[Edited 11 December:] As to which feed URL to use for autodiscovery, to the extent there can only be one, I picked the full feed URL, on the basis that I want anything which automatically picks up my feed URL (which are likely to include the search engines) to find and use the full feed, for the reasons I've explained above. However, strictly it is possible to enable autodiscovery for more than one feed, depending on how you do it and on the feed reader concerned - instructions are now in this post.
Full feed - Feedburner, not source feedYou may have noticed that I burned a Feedburner feed to use for my full feed, even though my Atom source feed from Blogger is a full feed. Why did I do that? Because a Feedburner feed is much more flexible, customisable and user-friendy. For instance, Feedburner's browser-friendly view means that someone relatively new to feeds is given guidance as to how to subscribe, whereas Blogger's Atom.xml file when viewed direct in a browser is liable to make many a beginner run screaming or at least have a palpitation.
Also, via the Publicise, Creative Commons section I can add a nice clear CC licence logo (top left) to a Feedburner feed (if the logo was clickable that would be even better), and the details of that licence are hidden from view in the feed but available to people/systems wanting to know its conditions, so I'm protecting my rights in my feed as best I can. Which brings me to another issue: copyright.
CopyrightIt could be argued that providing a full feed makes it easier for others to aggregate your posts and copy your work. That is true. But they could get to your full source feed anyway if you're on a common platform like Blogger, given the standard format of the URL (and it's a pity that Blogger don't allow you to insert copyright information and a CC licence into their source feed as Feedburner do). I personally think making your copyright position and licence clear on your blog pages and the feed you publicly make available (e.g. via autodiscovery) is the best way to notify the world of your intentions.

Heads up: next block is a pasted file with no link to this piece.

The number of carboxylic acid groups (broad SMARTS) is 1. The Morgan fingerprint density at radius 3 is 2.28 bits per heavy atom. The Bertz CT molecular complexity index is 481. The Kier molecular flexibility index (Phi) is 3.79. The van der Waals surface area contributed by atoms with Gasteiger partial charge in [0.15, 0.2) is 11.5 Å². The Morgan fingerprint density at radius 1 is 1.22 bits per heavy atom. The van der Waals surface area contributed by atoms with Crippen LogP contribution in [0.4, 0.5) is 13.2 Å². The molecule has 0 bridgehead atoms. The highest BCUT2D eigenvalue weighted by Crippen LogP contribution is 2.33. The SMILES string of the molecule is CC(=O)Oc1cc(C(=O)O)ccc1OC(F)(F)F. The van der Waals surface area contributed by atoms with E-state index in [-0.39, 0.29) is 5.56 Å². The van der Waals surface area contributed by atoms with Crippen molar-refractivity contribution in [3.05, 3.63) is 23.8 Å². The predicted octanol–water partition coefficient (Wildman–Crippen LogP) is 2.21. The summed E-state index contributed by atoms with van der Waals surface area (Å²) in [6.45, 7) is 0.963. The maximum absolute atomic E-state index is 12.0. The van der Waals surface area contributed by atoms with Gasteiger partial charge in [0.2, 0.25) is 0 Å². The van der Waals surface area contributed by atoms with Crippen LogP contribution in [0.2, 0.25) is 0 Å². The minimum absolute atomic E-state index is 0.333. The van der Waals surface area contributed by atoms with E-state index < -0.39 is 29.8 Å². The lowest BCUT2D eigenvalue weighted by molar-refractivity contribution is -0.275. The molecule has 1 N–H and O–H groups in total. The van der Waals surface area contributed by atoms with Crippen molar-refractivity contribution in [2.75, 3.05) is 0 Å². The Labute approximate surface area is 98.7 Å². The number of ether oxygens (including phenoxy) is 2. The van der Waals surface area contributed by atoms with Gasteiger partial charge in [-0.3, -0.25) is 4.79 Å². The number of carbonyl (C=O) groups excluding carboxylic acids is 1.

(I digress, but aggregation of feeds is to me going to be increasingly topical and problematic. If you have a Creative Commons licence that doesn't allow commercial use, and a commercial enterprise aggregates your feed on their site and displays ads hoping people will be drawn to their site (and the ads) by your feed content, is that not commercial use? How do you police that, how do you even find out if it is happening? How and where do you draw the line between say Google indexing your site (whether via your feed or crawling your Web pages) to provide the world with a search function, which blog owners would think is a good thing to help people find their blogs, but making money off that by displaying ads - and a commercial site trying to make money off the back of your feed? Should it matter if they aggregate your feed in full, or excerpts only, etc? What's legitimate use, what isn't?)
Feed statsAnother issue is keeping track of your subscribers. If you have three separate Feedburner feeds in order to offer your readers choice, it won't be easy to figure out the totals etc. It would be good if Feedburner offered some kind of "grouping" or "bundling" function whereby you could pick a bunch of feeds which could then be treated by Feedburner as a single virtual feed or unit for the purposes of statistics etc (and maybe offer the ability to have more than one group to pro users, but just one group for free members - hint hint?!)
I hope this post has been helpful; as always, any feedback would be very welcome.